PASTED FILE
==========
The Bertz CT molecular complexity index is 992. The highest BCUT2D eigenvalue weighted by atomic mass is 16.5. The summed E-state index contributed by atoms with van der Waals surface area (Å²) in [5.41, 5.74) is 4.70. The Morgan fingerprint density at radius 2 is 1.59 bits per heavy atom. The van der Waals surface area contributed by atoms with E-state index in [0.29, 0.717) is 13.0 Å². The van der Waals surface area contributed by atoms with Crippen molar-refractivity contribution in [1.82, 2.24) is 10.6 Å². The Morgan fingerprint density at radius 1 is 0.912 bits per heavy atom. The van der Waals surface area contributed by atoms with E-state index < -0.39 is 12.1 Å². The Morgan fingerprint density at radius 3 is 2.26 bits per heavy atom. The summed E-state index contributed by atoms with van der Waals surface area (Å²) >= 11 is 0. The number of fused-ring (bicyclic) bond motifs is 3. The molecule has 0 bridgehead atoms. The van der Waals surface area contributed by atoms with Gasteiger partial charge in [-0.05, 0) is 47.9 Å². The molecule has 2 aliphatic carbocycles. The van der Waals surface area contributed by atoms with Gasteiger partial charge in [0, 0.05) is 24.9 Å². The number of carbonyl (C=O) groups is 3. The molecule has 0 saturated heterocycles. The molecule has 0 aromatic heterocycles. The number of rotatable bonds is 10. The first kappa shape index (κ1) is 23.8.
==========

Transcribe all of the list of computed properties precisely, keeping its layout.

The Bertz CT molecular complexity index is 992. The highest BCUT2D eigenvalue weighted by atomic mass is 16.5. The summed E-state index contributed by atoms with van der Waals surface area (Å²) in [5.41, 5.74) is 4.70. The Morgan fingerprint density at radius 2 is 1.59 bits per heavy atom. The van der Waals surface area contributed by atoms with E-state index in [0.29, 0.717) is 13.0 Å². The van der Waals surface area contributed by atoms with Crippen molar-refractivity contribution in [1.82, 2.24) is 10.6 Å². The Morgan fingerprint density at radius 1 is 0.912 bits per heavy atom. The van der Waals surface area contributed by atoms with E-state index < -0.39 is 12.1 Å². The Morgan fingerprint density at radius 3 is 2.26 bits per heavy atom. The summed E-state index contributed by atoms with van der Waals surface area (Å²) >= 11 is 0. The number of fused-ring (bicyclic) bond motifs is 3. The molecule has 0 bridgehead atoms. The van der Waals surface area contributed by atoms with Gasteiger partial charge in [-0.05, 0) is 47.9 Å². The molecule has 2 aliphatic carbocycles. The van der Waals surface area contributed by atoms with Gasteiger partial charge in [0, 0.05) is 24.9 Å². The number of carbonyl (C=O) groups is 3. The molecule has 0 saturated heterocycles. The molecule has 0 aromatic heterocycles. The number of rotatable bonds is 10. The first kappa shape index (κ1) is 23.8.